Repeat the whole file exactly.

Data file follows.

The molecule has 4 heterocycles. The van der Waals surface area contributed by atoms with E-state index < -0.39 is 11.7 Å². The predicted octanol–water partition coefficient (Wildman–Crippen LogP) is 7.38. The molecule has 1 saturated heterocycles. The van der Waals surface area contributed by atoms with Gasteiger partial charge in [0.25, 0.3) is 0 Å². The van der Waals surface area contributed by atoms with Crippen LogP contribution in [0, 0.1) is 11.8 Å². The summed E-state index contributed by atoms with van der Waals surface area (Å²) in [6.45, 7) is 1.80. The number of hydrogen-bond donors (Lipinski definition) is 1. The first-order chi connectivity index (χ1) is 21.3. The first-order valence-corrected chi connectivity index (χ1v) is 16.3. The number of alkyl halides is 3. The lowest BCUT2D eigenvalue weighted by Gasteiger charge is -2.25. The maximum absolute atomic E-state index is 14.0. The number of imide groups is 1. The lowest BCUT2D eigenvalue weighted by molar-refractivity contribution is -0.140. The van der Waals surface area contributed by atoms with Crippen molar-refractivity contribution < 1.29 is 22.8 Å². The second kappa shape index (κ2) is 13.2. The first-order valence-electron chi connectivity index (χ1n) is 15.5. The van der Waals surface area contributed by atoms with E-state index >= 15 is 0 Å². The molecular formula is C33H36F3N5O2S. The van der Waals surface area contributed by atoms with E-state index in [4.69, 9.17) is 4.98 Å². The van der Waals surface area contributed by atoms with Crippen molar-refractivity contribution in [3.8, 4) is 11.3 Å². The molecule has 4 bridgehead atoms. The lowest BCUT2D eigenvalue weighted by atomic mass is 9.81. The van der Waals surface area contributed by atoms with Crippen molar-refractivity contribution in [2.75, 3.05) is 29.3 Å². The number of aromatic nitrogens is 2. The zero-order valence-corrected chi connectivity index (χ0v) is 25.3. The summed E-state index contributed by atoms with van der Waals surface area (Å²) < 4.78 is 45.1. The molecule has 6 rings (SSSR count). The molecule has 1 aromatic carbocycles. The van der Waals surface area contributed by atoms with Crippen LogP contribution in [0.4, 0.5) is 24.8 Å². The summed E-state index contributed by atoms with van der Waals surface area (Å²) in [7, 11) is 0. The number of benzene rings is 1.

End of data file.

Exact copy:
The molecule has 4 heterocycles. The van der Waals surface area contributed by atoms with E-state index < -0.39 is 11.7 Å². The predicted octanol–water partition coefficient (Wildman–Crippen LogP) is 7.38. The molecule has 1 saturated heterocycles. The van der Waals surface area contributed by atoms with Gasteiger partial charge in [0.25, 0.3) is 0 Å². The van der Waals surface area contributed by atoms with Crippen LogP contribution in [0, 0.1) is 11.8 Å². The summed E-state index contributed by atoms with van der Waals surface area (Å²) in [6.45, 7) is 1.80. The number of hydrogen-bond donors (Lipinski definition) is 1. The first-order chi connectivity index (χ1) is 21.3. The first-order valence-corrected chi connectivity index (χ1v) is 16.3. The number of alkyl halides is 3. The lowest BCUT2D eigenvalue weighted by Gasteiger charge is -2.25. The maximum absolute atomic E-state index is 14.0. The number of imide groups is 1. The lowest BCUT2D eigenvalue weighted by molar-refractivity contribution is -0.140. The van der Waals surface area contributed by atoms with Crippen molar-refractivity contribution < 1.29 is 22.8 Å². The second kappa shape index (κ2) is 13.2. The first-order valence-electron chi connectivity index (χ1n) is 15.5. The van der Waals surface area contributed by atoms with E-state index >= 15 is 0 Å². The molecular formula is C33H36F3N5O2S. The van der Waals surface area contributed by atoms with E-state index in [4.69, 9.17) is 4.98 Å². The van der Waals surface area contributed by atoms with Crippen molar-refractivity contribution in [3.8, 4) is 11.3 Å². The molecule has 4 bridgehead atoms. The lowest BCUT2D eigenvalue weighted by atomic mass is 9.81. The van der Waals surface area contributed by atoms with Crippen molar-refractivity contribution in [2.75, 3.05) is 29.3 Å². The number of aromatic nitrogens is 2. The zero-order valence-corrected chi connectivity index (χ0v) is 25.3. The summed E-state index contributed by atoms with van der Waals surface area (Å²) < 4.78 is 45.1. The molecule has 6 rings (SSSR count). The molecule has 1 aromatic carbocycles. The van der Waals surface area contributed by atoms with Crippen LogP contribution in [0.4, 0.5) is 24.8 Å². The summed E-state index contributed by atoms with van der Waals surface area (Å²) in [7, 11) is 0. The number of benzene rings is 1.